Aloe succotrina Lam.
Aloe, fynbos aloe
|Kingdom||Plantae||Plants, but not fungi, lichens, or algae|
|Subkingdom||Tracheobionta||Vascular plants—plants with a “circulatory system” for delivering water and nutrients|
|Division||Magnoliophyta||Flowering plants, also known as angiosperms|
|Class||Liliopsida||Monocots (plants with a single seed leaf); includes the lily family|
|Subclass||Liliidae||Includes lilies, orchids, and many others|
|Order||Asparagales||A diverse group that includes asparagus|
|Family||Xanthorrhoeaceae||Aloes, many tropical plants, flax lilies, daylilies, many others|
|Genus||Aloe||Means “goddess” in ancient Sanskrit, for its reputed use as a beauty aid; some sources suggest that the name comes from Alloeh, meaning “shining bitter substance”|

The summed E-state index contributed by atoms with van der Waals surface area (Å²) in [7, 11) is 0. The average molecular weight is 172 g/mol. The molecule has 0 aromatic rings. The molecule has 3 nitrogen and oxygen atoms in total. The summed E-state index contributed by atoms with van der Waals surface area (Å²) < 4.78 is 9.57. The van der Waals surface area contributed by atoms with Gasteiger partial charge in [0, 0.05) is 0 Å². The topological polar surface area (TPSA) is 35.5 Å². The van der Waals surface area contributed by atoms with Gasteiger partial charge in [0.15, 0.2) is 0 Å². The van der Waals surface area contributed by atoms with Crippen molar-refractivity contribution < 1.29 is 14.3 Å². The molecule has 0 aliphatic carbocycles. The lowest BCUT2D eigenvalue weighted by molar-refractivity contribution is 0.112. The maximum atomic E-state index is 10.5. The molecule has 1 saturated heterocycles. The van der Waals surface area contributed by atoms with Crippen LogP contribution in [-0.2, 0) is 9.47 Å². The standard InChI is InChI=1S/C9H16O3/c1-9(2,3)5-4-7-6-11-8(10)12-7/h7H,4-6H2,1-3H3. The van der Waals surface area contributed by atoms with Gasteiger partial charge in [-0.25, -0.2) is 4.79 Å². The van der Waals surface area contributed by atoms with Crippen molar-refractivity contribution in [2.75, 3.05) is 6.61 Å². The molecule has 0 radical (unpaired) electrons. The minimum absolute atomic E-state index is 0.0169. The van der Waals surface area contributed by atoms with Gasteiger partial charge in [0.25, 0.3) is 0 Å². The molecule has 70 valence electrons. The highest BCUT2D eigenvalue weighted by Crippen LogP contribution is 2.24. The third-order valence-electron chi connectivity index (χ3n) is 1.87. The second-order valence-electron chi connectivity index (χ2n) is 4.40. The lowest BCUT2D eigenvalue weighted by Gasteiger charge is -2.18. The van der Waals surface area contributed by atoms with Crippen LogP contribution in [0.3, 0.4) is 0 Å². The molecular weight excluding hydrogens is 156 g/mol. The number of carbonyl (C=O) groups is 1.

About plant names...
This aloe is found in mountainous areas of South Africa: in parts of Cape Town and the southwestern corner
of Western Cape, South Africa. It is
not found in the wild in North America. It has the distinction of being the first aloe introduced to Europe,
where it arrived in 1689.
Identification: Plants reach 3-5' (1-1.5 m) in height. Like other
aloes, their leaves form rosettes. Leaves are ascending, curved, shaped like the keel of a boat
in cross section, tapering to a point, with sharp white bumps along the edges. They are about 20" (50 cm) ×
4" (10 cm) in size.
Flowers appear in a tall raceme up to 14" (35 cm) high. Each flower is tubular in shape, nodding,
up to 1½" (4 cm)
and red to orange in color. They appear in the winter.
The South African National Biodiversity Institute's web site, plantzafrica.com
Henriette’s Herbal Homepage
Aloe succotrina description by Thomas H. Kent, last updated 25 May 2020.
© FloraFinder.org. All rights reserved.
2/24/2010 · San Diego (Quail) Botanic Garden, Encinitas, California
Range: Zones 9b-10:
About this map...